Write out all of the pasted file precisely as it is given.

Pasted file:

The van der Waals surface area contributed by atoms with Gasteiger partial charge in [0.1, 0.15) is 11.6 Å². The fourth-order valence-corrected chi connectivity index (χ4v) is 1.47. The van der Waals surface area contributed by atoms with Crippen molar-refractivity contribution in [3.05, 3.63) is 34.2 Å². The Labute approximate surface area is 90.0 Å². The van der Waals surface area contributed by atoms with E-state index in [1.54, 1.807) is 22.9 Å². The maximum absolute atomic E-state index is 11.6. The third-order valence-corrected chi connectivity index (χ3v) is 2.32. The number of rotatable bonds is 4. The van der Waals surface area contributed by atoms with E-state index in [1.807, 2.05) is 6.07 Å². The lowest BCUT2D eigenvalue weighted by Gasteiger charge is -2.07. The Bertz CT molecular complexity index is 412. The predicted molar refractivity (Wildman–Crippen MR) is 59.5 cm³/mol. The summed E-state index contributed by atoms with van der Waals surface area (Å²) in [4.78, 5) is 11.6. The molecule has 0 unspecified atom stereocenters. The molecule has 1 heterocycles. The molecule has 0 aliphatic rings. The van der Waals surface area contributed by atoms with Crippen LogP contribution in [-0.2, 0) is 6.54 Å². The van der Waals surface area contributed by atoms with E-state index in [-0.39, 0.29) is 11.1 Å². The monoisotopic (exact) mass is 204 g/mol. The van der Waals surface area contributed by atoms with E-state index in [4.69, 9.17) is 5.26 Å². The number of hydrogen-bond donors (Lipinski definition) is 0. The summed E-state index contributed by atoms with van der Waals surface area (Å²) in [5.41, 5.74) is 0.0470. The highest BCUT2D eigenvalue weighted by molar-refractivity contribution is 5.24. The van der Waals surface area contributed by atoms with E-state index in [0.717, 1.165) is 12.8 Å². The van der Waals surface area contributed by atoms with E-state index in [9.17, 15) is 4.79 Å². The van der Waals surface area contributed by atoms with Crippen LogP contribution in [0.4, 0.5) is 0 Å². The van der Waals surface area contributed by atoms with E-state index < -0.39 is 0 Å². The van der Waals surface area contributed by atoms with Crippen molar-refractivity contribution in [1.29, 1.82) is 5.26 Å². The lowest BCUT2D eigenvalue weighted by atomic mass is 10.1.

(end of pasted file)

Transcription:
The van der Waals surface area contributed by atoms with Gasteiger partial charge in [0.1, 0.15) is 11.6 Å². The fourth-order valence-corrected chi connectivity index (χ4v) is 1.47. The van der Waals surface area contributed by atoms with Crippen molar-refractivity contribution in [3.05, 3.63) is 34.2 Å². The Labute approximate surface area is 90.0 Å². The van der Waals surface area contributed by atoms with E-state index in [1.54, 1.807) is 22.9 Å². The maximum absolute atomic E-state index is 11.6. The third-order valence-corrected chi connectivity index (χ3v) is 2.32. The number of rotatable bonds is 4. The van der Waals surface area contributed by atoms with E-state index in [1.807, 2.05) is 6.07 Å². The lowest BCUT2D eigenvalue weighted by Gasteiger charge is -2.07. The Bertz CT molecular complexity index is 412. The predicted molar refractivity (Wildman–Crippen MR) is 59.5 cm³/mol. The summed E-state index contributed by atoms with van der Waals surface area (Å²) in [4.78, 5) is 11.6. The molecule has 0 unspecified atom stereocenters. The molecule has 1 heterocycles. The molecule has 0 aliphatic rings. The van der Waals surface area contributed by atoms with Crippen LogP contribution in [-0.2, 0) is 6.54 Å². The van der Waals surface area contributed by atoms with E-state index in [-0.39, 0.29) is 11.1 Å². The monoisotopic (exact) mass is 204 g/mol. The van der Waals surface area contributed by atoms with E-state index in [4.69, 9.17) is 5.26 Å². The number of hydrogen-bond donors (Lipinski definition) is 0. The summed E-state index contributed by atoms with van der Waals surface area (Å²) in [5.41, 5.74) is 0.0470. The highest BCUT2D eigenvalue weighted by molar-refractivity contribution is 5.24. The van der Waals surface area contributed by atoms with E-state index in [0.717, 1.165) is 12.8 Å². The van der Waals surface area contributed by atoms with E-state index in [9.17, 15) is 4.79 Å². The van der Waals surface area contributed by atoms with Crippen LogP contribution in [0.4, 0.5) is 0 Å². The van der Waals surface area contributed by atoms with E-state index < -0.39 is 0 Å². The van der Waals surface area contributed by atoms with Crippen molar-refractivity contribution in [1.29, 1.82) is 5.26 Å². The lowest BCUT2D eigenvalue weighted by atomic mass is 10.1.